This is a combination of series and parallel. Overall, you have three parallel branches that each take your squarewave signal and first pass it through a bandpass filter to pick of the desired harmonic and then pass that through a second filter. Your diagram shows the three filters having the same system response, H(s); Are they the same or are they different? I can't tell from the schematic if all three filters are active at the same time or if that is some kind of switch arrangement on the left had side that only connects the squarewave to one path at a time. The things that get summed at the right side are not the system functions, but the signals that are output from the systems. However, these are linear systems (the whole theory behind the use of H(s) only works for linear systems) and therefore it turns out to be the sum of the system response functions. This is because you have: Y1(s) = [BP1(s)H1(s)]X(s) Y2(s) = [BP2(s)H2(s)]X(s) Y3(s) = [BP3(s)H3(s)]X(s) Y(s) = Y1(s)+Y2(s)+Y3(s) Y(s) = {[BP1(s)H1(s)]+[BP2(s)H2(s)]+[BP3(s)H3(s)]}X(s) Where 1, 2, 3 are the respective banches and BP is the bandpass filter for each branch.
This is a puzzling manner in which to undertake an analysis. Why not simply derive the transfer function for the system and then produce the bode plot? You know the input comprises a square wave which has a well defined Fourier series representation. The input frequencies and their amplitudes are known to you and the bode plot tells you how the system responds at those frequencies.
The real question for me at this point is what is the goal here? Is it to find the final output given a squarewave input, or is it to find the bode plot of the overall system. If the goal is just the final output for a squarewave input, then your plot will consiste of three delta functions at the three frequencies in question (six, if you are doing this as a two-side spectrum) each of which has an amplite that is the product of the coefficient of that harmonic of the square wave and the response of the corresponding filter at that frequency.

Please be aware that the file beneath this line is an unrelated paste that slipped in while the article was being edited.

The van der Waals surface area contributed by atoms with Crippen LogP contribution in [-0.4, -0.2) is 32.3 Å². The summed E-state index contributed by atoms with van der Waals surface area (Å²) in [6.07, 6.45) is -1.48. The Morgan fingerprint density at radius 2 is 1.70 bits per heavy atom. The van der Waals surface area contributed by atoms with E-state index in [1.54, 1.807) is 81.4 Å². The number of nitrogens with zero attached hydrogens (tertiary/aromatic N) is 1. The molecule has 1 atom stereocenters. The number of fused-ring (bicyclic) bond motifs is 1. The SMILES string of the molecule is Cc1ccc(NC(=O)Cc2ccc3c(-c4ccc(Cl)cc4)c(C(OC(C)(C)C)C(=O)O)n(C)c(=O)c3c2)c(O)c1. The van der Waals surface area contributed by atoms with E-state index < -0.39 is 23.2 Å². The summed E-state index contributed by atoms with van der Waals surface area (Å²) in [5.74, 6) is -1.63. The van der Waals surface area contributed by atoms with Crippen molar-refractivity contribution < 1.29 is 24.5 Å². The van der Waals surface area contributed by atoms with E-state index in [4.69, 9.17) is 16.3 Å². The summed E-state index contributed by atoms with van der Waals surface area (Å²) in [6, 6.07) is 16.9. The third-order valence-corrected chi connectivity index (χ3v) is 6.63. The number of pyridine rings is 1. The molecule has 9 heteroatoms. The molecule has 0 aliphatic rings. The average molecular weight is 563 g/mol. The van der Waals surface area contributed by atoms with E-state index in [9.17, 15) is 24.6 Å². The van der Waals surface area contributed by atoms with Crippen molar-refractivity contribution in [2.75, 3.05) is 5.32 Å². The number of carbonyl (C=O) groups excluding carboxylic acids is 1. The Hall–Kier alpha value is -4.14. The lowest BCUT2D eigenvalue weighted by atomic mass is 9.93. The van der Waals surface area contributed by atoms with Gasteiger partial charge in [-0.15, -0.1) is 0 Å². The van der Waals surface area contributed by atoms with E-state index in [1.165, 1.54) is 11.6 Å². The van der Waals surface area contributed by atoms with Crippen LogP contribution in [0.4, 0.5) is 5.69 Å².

Sorry, but i am a little confused here, since I think this is what I think I am doing. The reason i took just the first, third, and fifth harmonic is because square wave Fourier series is an infinite sum of terms. In my diagram, I forgot to mention that H(s) is a filter (which I have the transfer function for). since we are inputting frequency terms (fundamental frequency, 3*fundamental, and 5*fundamental), to the filter, H(s) for each "leg" is evaluated at H(jw), H(3jw) and H(5jw), and each of these "legs" should produce an output signal. The sum of these three should give me a output that is approximately equivalent to putting in a square wave signal at the input. What I was thinking of doing was to find the final output for the square wave input. But, then I would divide that by another variable I have to give something like Vo/Vin to obtain a transfer function. Now that I think about it, I might need to review how I am using the bode plot. I think I may be actually just plotting the bode of the resulting output signal, which I'm not sure has any real meaning or significance. I will try to report back in a few days. Thanks again to the both of you.
The transfer function for what? The transfer function characterizes the response of a system. You therefore have to be clear what the system is that is being characterized.